The William Haggas trained Baaeed for Shadwell Estate bounced onto the scene in a major way last term and is now one of the most exciting horses in the sport of flat racing.
The highly rated four year old only started his racecourse career at the start of June last year and has since gone on to win all five of his events in fine style, winning more impressively each time.
Having landed a decent Maiden at Leicester on his debut, Haggas sent him into a Novices' event next time out at Newmarket and went on to bolt up by nearly eight lengths.
Firmly putting himself as a horse to follow, he improved once more to land the Listed Sir Henry Cecil Stakes on the July Course, seeing off smart stars Maximal and One Ruler with ease.
Next time out at Glorious Goodwood he took on his toughest field yet in the Group Three Bonhams Thoroughbred Stakes, but once again he took it in his stride and saw off El Drama by close to seven lengths.
All set for a step up to Group One company he went on to make it a perfect 5/5, landing the Prix du Moulin on his first trip to France.
Baaeed rounded off the season at Ascot on Champions Day when taking on the best miler in Europe Palace Pier and in a fight to the finish, the younger horse prevailed.
The colt is one of the big talking horses heading into the 2022 flat season and it looks as though William Haggas has made up his mind where he will start his campaign, with a third Grade One victory in a row in the offing in the Lockinge.
(Credit ATR) “Baaeed hasn’t started fast work yet, but he’s doing well. He’s had a good winter and he’s done lots of conditioning work. He’ll go straight to Newbury. There’s not a chance of him running anywhere first,” said Haggas.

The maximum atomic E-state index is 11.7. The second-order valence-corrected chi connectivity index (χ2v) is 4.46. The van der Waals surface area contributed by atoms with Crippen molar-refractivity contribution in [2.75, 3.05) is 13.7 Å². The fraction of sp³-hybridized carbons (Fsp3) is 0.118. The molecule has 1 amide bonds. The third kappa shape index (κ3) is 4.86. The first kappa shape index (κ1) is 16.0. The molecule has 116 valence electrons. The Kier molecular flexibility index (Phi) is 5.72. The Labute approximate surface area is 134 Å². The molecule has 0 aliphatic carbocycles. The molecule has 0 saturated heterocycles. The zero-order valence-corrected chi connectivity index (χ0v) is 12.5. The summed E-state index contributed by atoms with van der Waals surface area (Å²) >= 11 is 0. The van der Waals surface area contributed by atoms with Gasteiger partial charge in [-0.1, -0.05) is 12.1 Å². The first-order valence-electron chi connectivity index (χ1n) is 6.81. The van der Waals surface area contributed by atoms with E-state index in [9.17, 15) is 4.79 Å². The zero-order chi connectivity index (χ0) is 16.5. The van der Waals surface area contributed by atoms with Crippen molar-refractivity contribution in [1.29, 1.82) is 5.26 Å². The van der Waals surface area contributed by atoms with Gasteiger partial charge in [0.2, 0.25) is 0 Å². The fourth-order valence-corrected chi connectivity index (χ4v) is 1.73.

“The plan would be to go to Newbury and then Royal Ascot and then see where we are. I think the interesting thing then is when, if ever, are we going to go up in trip with him. He’s a brother to Hukum and bred to get further, but while he’s so good at a mile there’s no need to.”
Baaeed has shown he handles both good and soft conditions when winning on both surfaces last term and that was a relief to Haggas, especially on British Champions Day.
“There was an element of relief when he won the QEII. We hoped he was up to it and he proved that he was, but I still don’t believe he needs that ground, which was pretty soft in my book,” said the Newmarket handler.
“He’s got some good form on that ground, but if the ground at Newbury came up quick it wouldn’t bother me at all. It will be fine for him, I’m sure.
“Baaeed didn’t start racing until last June, and after just six runs we all hope there’s more to come. You can never be sure, and it’s possible he won’t be as good, but all of the signs are suggesting he might be just as good at four, if not better, so we have to hope that’s the case.”